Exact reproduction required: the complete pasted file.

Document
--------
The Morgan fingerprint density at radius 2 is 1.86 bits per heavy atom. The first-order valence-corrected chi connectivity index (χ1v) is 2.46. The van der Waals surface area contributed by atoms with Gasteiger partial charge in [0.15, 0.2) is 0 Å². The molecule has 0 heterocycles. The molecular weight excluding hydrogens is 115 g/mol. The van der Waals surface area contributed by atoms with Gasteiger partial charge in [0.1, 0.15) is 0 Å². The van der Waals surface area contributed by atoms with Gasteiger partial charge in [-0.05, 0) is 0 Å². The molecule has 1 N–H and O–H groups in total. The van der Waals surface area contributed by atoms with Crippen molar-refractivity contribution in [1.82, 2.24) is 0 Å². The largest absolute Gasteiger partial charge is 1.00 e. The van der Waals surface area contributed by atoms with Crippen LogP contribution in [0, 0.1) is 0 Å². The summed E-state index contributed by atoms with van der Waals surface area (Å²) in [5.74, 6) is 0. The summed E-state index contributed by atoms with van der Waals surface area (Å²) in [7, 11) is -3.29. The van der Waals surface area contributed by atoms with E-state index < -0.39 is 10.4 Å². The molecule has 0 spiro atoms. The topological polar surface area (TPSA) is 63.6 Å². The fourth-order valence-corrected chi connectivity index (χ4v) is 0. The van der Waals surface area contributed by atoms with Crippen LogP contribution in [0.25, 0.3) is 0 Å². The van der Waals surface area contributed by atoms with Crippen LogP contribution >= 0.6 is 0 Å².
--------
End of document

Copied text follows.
The Morgan fingerprint density at radius 2 is 1.86 bits per heavy atom. The first-order valence-corrected chi connectivity index (χ1v) is 2.46. The van der Waals surface area contributed by atoms with Gasteiger partial charge in [0.15, 0.2) is 0 Å². The molecule has 0 heterocycles. The molecular weight excluding hydrogens is 115 g/mol. The van der Waals surface area contributed by atoms with Gasteiger partial charge in [0.1, 0.15) is 0 Å². The van der Waals surface area contributed by atoms with Gasteiger partial charge in [-0.05, 0) is 0 Å². The molecule has 1 N–H and O–H groups in total. The van der Waals surface area contributed by atoms with Crippen molar-refractivity contribution in [1.82, 2.24) is 0 Å². The largest absolute Gasteiger partial charge is 1.00 e. The van der Waals surface area contributed by atoms with Crippen LogP contribution in [0, 0.1) is 0 Å². The summed E-state index contributed by atoms with van der Waals surface area (Å²) in [5.74, 6) is 0. The summed E-state index contributed by atoms with van der Waals surface area (Å²) in [7, 11) is -3.29. The van der Waals surface area contributed by atoms with E-state index < -0.39 is 10.4 Å². The molecule has 0 spiro atoms. The topological polar surface area (TPSA) is 63.6 Å². The fourth-order valence-corrected chi connectivity index (χ4v) is 0. The van der Waals surface area contributed by atoms with Crippen LogP contribution in [0.25, 0.3) is 0 Å². The van der Waals surface area contributed by atoms with Crippen LogP contribution >= 0.6 is 0 Å².